The Act of Love
Presence of God – O Lord, grant that I may love You for Yourself and not for my own consolation, and that in loving You, I may always seek Your will, not mine.
To love a person is to desire his well-being. We understand, therefore, that the essence of love is in the act of the will by which we wish good. This does not take away from the fact that the act may often be accompanied by sensible affection, making our love both an act of the will and of the sensibility. Nevertheless, it is clear that the substance of real love is not to be found in the emotions but in the act of the will. Charity does not change our manner of loving, but penetrates it, supernaturalizes it, making the will and the sensibility capable of loving God. Yes, even sensible affection can be engaged in the act of supernatural love; God does not despise this humbler and less lofty manifestation of our love for Him, because He has commanded us to love Him not only with our whole mind and our whole soul, but also with our whole heart. All our powers—intellectual, volitive, and affective—are engaged in the act of love, and yet the substance of this act is not found in the feelings but in the will. Therefore, when our emotions are cold in our love of God, and we “feel” nothing, there is no reason for us to be disturbed; we will find less satisfaction in our love—for it is much more pleasant for us to feel that we are loving—but our act of love will be equally true and perfect. Even more, lacking the impetus and pleasure which come from our feelings, we will be obliged to apply ourself more resolutely to the act of the will and this, far from harming it, will make it more voluntary, and therefore, more meritorious. Precisely because the substance of love is in the act of the will that wishes good to God, in order to make our love purer and more intense, Our Lord will often deprive us of all consoling feelings; we will no longer feel that we love God—and this will give us pain—but in reality, we will love Him in the measure that we will with determination what He wills, and want His good pleasure and delight above all things. Besides, it is not in our power to feel love but it is always in our power to make voluntary acts of love; it is always in our power to wish good to God, striving with all our strength to live for Him and to please Him.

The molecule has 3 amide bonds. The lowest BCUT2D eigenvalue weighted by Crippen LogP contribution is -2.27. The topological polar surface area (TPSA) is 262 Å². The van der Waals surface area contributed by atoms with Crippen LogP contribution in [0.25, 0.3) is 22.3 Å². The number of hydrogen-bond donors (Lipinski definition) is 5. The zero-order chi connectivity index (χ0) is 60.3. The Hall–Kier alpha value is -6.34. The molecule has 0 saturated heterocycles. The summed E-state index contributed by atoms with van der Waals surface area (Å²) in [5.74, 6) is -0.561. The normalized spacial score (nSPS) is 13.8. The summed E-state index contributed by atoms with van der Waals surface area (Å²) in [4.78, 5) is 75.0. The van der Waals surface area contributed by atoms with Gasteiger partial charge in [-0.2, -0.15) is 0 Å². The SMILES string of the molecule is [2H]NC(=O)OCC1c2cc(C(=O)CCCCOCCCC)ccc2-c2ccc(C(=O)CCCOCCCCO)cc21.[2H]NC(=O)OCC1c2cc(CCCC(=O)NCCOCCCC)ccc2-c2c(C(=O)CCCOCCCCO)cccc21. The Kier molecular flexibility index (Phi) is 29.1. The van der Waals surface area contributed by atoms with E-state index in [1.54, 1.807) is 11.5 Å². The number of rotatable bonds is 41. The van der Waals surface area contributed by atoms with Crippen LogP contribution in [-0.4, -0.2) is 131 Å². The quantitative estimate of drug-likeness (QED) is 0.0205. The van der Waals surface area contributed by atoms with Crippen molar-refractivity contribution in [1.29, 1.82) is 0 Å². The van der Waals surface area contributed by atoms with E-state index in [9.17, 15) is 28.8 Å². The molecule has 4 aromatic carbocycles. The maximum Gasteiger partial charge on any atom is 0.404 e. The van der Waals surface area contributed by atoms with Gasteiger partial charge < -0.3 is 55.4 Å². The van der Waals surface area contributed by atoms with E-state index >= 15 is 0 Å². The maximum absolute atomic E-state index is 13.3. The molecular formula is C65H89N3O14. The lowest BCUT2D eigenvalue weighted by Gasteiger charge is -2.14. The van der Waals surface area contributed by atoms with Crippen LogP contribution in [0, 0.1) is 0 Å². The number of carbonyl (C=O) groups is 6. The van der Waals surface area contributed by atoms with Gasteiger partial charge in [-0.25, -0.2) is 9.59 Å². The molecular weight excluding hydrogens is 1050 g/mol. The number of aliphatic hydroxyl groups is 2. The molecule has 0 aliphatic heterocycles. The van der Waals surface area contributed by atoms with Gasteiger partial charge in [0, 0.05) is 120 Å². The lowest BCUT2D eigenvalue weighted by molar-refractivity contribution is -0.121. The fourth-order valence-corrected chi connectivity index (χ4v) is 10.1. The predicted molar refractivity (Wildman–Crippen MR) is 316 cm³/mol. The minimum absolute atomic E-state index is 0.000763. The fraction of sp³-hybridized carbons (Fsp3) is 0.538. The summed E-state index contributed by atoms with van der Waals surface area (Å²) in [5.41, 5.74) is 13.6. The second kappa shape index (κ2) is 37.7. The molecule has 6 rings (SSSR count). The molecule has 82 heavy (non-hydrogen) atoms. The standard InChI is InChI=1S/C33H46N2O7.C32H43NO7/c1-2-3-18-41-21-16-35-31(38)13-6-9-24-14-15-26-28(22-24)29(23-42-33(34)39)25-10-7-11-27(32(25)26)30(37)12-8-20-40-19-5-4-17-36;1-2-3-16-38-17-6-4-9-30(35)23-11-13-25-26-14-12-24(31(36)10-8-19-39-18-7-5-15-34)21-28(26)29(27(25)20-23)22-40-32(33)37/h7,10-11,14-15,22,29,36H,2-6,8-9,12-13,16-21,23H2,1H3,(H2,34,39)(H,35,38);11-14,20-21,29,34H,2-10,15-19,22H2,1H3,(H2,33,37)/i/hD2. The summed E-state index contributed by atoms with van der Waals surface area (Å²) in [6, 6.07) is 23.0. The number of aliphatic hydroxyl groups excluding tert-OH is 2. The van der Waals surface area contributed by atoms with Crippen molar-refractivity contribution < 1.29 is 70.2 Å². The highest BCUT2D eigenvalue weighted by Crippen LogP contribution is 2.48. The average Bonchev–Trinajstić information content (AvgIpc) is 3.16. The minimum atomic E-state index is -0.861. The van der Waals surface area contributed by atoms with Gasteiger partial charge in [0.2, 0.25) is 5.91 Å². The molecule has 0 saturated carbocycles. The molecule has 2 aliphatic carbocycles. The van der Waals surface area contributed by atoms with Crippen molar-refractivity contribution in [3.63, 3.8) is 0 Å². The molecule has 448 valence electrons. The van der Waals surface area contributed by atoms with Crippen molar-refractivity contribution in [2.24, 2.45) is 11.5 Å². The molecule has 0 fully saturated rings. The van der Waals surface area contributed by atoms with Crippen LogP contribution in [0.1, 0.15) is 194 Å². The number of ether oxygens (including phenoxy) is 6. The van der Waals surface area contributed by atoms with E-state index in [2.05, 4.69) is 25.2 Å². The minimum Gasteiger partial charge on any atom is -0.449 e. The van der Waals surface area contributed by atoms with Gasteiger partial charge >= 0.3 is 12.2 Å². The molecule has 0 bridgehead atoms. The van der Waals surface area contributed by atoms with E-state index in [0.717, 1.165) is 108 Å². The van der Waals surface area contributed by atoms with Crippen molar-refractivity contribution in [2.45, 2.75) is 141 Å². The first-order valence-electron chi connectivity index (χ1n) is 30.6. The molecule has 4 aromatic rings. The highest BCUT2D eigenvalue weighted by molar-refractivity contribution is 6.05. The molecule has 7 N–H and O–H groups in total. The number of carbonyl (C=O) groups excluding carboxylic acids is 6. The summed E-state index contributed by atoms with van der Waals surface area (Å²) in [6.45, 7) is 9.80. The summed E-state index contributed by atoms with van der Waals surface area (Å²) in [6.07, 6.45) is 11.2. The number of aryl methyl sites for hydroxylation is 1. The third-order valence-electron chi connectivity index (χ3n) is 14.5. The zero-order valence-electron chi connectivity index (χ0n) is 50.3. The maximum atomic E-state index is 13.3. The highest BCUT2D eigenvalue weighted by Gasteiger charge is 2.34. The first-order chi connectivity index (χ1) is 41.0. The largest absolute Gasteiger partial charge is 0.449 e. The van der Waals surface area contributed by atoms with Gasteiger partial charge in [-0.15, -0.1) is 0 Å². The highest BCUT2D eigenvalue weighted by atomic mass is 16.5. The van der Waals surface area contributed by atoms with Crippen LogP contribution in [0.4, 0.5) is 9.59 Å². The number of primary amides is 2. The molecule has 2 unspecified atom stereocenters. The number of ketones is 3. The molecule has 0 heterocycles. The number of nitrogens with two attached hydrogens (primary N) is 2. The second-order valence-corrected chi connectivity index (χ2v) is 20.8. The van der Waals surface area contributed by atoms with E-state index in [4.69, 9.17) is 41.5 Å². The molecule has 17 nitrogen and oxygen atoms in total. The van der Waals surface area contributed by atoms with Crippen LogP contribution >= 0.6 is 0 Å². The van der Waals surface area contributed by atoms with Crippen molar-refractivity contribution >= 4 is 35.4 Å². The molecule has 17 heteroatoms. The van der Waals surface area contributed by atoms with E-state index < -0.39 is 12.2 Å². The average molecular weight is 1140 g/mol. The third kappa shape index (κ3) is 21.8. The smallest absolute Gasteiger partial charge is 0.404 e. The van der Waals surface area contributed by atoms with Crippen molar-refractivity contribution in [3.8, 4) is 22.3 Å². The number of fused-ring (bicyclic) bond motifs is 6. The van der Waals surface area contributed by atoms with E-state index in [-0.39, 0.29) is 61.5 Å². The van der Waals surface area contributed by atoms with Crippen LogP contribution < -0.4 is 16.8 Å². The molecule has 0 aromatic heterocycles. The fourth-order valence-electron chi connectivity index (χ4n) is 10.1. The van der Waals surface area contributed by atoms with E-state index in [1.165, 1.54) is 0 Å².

“Ah, my God and Lord, how many there are who seek in You their own consolation and pleasure, and desire favors and gifts from You; but those who long to give You pleasure, please You and to give You something at their own cost, setting their own interests last, are very few.
“Give me the grace, O God, to follow You with a real love and a spirit of sacrifice, so that I may never seek for consolation or pleasure either in You or in aught else. I do not desire to pray to You for favors, for I see clearly that I have already received enough of these, and all my anxiety is set upon rendering You some service such as You merit, although it cost me much. O my Beloved, all that is rough and toilsome I desire for myself, and all that is sweet and delectable I desire for You” (John of the Cross, Dark Night of the Soul II, 19,4 – Spiritual Maxims: Points of Love, 52).
“O God, how necessary it is that we should learn to love You without any motive of self-interest: To walk along the road of love as one should, we must have the one desire of serving You, O Christ crucified; therefore, I neither ask for consolations nor desire them, and I beg You not to give them to me in this life.
“No, my God, love consists not in interior favors but in the firmness of our determination to please You in everything, and to endeavor in all possible ways not to offend You, and in praying for Your greater honor and glory. It consists especially in perfect conformity to Your will so that I too want—and steadfastly—all that I know You will, accepting the bitter and the sweet with equal joy. O strong love of God! I really think nothing seems impossible to one who loves” (Teresa of Jesus, Interior Castle IV, 2-1; Foundations, 5; Conceptions of the Love of God, 3).
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Art: Detail of The Virgin of the Carmen with Saint Teresa and Saint John of the Cross, Juan Rodríguez Juárez (1675-1728), undated, PD-US published before January 1, 1923, Wikimedia Commons; Father Gabriel of St. Mary Magdalen, mirror from open source material.